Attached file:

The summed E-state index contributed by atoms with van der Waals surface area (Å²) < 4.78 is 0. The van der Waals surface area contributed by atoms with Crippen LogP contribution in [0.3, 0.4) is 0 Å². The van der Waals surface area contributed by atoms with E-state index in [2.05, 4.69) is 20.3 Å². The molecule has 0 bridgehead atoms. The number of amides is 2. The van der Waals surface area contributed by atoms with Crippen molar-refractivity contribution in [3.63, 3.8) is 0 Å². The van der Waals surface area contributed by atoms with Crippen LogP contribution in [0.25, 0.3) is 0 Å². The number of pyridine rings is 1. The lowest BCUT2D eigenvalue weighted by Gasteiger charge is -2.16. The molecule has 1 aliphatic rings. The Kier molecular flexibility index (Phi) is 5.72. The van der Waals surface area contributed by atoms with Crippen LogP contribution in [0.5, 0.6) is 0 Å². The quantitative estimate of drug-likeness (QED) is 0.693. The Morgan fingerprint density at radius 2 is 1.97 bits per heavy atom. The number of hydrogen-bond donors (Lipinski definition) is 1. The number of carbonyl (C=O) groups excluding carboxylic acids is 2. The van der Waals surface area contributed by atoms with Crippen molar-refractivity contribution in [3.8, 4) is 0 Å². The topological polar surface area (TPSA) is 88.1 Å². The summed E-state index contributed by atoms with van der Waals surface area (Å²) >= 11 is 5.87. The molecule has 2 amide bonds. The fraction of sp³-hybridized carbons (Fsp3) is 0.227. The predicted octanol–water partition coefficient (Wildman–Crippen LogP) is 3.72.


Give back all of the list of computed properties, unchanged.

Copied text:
The summed E-state index contributed by atoms with van der Waals surface area (Å²) < 4.78 is 0. The van der Waals surface area contributed by atoms with Crippen LogP contribution in [0.3, 0.4) is 0 Å². The van der Waals surface area contributed by atoms with E-state index in [2.05, 4.69) is 20.3 Å². The molecule has 0 bridgehead atoms. The number of amides is 2. The van der Waals surface area contributed by atoms with Crippen molar-refractivity contribution in [3.63, 3.8) is 0 Å². The van der Waals surface area contributed by atoms with Crippen LogP contribution in [0.25, 0.3) is 0 Å². The number of pyridine rings is 1. The lowest BCUT2D eigenvalue weighted by Gasteiger charge is -2.16. The molecule has 1 aliphatic rings. The Kier molecular flexibility index (Phi) is 5.72. The van der Waals surface area contributed by atoms with Crippen LogP contribution in [0.5, 0.6) is 0 Å². The quantitative estimate of drug-likeness (QED) is 0.693. The Morgan fingerprint density at radius 2 is 1.97 bits per heavy atom. The number of hydrogen-bond donors (Lipinski definition) is 1. The number of carbonyl (C=O) groups excluding carboxylic acids is 2. The van der Waals surface area contributed by atoms with Crippen molar-refractivity contribution in [3.8, 4) is 0 Å². The topological polar surface area (TPSA) is 88.1 Å². The summed E-state index contributed by atoms with van der Waals surface area (Å²) >= 11 is 5.87. The molecule has 2 amide bonds. The fraction of sp³-hybridized carbons (Fsp3) is 0.227. The predicted octanol–water partition coefficient (Wildman–Crippen LogP) is 3.72.